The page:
Although Thornbrough wrote numerous scholarly articles and books, the majority of her work concentrated on Indiana history, with a specific focus on African Americans. She was known for her meticulous research and straightforward presentation.[8] Indiana historian Richard B. Pierce, who met Thornbrough while he was a graduate student, explained that she "produced work that has a lasting merit" in an area of civil rights and race relations that was not popular among historians at the beginning of her career.[9] Thornbrough's range of interests and expertise in topics that included civil rights, legal and legislative history, and political and social issues are evident in reviews of her published works.[10]

Some historians have concluded that Thornbrough's reputation as a historian of Indiana rests principally on two books, The Negro in Indiana before 1900 (1957) and Indiana in the Civil War Era (1965).[4] IU's Richard Blackett remarked that The Negro in Indiana "set the standard for examinations of the black experience in other northern states."[11] A memorial tribute appearing in the Indiana Magazine of History in 1995 further explained that The Negro in Indiana was among "the first source consulted by those with questions relating to the 'middle period' of the state's nineteenth-century history."[12] Ball State University's Robert LaFollette, who reviewed her book in 1958, described it as the "historical base for understanding the situation of the Negro in the twentieth century."[13] The Indiana Historical Society commissioned Thornbrough to write Indiana in the Civil War Era, 1850–1880, another of her major works, as the third volume of a five-part series about the history of Indiana for the state sesquicentennial.[14]

Thornbrough authored several notable biographies. Pioneering kindergarten educator Eliza Ann Cooper Blaker was the subject of her first publication, Eliza A. Blaker: Her Life and Work (1956).[14] Thornbrough's biography of Booker T. Washington is part of publisher Prentice Hall's Great Lives Observed series, but T. Thomas Fortune, Militant Journalist may be considered her best work.[15][16]

Thornbrough was interested in women's history, but other than her book on Blaker and an essay she contributed on the history of Indiana’s black women, which appears in Indiana’s African-American Heritage (1993), her published scholarship was in other areas. Legal and constitutional history, as well as black history, were her major interests.[14][17] Thornbrough's published works related to black history include Black Reconstructionists (1972),[17] Since Emancipation: A Short History of Indiana Negroes, 1863–1963 ([1963?]),[17] and topics such as the fugitive slave law in Indiana, the history of the civil rights movement in Indiana, and Indianapolis's school desegregation, among others.[14]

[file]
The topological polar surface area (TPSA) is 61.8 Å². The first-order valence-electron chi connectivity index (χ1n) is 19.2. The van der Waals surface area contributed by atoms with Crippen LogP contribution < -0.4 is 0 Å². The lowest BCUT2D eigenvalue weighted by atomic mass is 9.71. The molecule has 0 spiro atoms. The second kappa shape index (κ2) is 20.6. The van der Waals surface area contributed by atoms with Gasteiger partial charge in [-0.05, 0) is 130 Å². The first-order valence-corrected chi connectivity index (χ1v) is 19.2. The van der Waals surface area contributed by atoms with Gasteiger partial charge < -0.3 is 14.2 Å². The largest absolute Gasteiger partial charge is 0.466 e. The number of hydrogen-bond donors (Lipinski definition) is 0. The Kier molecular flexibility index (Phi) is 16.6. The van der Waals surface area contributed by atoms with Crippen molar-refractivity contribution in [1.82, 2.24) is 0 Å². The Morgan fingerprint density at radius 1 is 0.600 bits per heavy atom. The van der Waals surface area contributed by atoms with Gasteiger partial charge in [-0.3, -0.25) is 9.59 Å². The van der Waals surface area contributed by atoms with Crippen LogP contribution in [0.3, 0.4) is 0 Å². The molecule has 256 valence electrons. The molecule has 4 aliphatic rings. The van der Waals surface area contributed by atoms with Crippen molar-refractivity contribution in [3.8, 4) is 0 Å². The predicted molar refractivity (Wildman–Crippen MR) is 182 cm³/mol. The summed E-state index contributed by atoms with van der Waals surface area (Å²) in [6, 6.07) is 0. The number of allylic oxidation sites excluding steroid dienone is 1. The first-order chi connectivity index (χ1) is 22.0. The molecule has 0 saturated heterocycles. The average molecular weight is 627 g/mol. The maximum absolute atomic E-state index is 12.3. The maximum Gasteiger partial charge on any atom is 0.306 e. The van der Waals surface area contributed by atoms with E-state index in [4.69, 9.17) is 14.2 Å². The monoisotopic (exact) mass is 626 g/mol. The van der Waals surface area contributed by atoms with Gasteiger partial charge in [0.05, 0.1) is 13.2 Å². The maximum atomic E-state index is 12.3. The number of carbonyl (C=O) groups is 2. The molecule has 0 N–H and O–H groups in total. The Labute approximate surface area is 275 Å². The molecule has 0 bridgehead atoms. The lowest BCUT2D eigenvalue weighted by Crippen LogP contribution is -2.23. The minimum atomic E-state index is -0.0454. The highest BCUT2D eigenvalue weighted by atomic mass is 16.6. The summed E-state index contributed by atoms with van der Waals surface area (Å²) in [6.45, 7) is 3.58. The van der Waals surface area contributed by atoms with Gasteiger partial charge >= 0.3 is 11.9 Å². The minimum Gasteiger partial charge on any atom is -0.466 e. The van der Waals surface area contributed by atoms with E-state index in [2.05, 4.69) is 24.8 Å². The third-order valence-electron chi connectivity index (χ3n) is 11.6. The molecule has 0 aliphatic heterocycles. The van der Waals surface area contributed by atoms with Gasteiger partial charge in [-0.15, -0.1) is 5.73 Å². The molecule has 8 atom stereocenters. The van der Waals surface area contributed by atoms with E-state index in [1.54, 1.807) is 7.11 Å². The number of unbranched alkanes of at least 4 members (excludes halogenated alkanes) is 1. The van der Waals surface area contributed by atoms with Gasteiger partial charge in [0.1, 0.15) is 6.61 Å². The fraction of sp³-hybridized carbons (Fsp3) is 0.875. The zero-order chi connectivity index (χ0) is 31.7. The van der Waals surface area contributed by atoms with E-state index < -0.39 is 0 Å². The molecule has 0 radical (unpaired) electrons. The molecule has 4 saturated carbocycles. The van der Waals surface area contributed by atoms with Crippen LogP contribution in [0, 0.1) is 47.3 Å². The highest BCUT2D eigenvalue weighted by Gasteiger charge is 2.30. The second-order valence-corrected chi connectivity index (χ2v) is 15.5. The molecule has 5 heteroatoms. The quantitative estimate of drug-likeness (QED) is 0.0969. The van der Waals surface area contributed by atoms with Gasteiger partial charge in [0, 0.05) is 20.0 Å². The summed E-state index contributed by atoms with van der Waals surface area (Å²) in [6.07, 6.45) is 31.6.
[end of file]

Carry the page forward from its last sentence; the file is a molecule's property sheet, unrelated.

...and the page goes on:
At the time of Thornbrough's death in 1994, she had completed all but the last chapter of Indiana Blacks in the Twentieth Century,[10] the sequel to The Negro in Indiana before 1900 (1965). Indiana Blacks in the Twentieth Century, with edits and a final chapter by Lana Ruegamer, was published posthumously in 2000.[18]

Thornbrough's interest in civil rights also included research on the desegregation of Indianapolis's public schools.[2] "The Indianapolis Story: School Segregation and Desegregation in a Northern City, 1993" provides a detailed account of the city's school policy regarding race and the school desegregation process, beginning with the school desegregation law in 1949 to 1971, when the Indianapolis Public Schools was found guilty in federal court of de jure segregation.[19][20] Thornbrough donated the manuscript to the Indiana Historical Society in 1992. Although it remains unpublished as of 2016, the work is considered to be "a lasting testament to the length and breadth of her career."[9]

Community service[edit]

Emma Lou Thornbrough was active in many professional, academic, historical, and civil rights organizations, such as the Organization of American Historians, Southern Historical Association, American Association of University Professors, Indiana Association of Historians, Indiana Alpha Association of Phi Beta Kappa, Indiana Historical Society, and the Indianapolis Council of World Affairs. She served as an officer or board member for many of these groups, and was a past president of the Indiana Association of Historians.[2][10]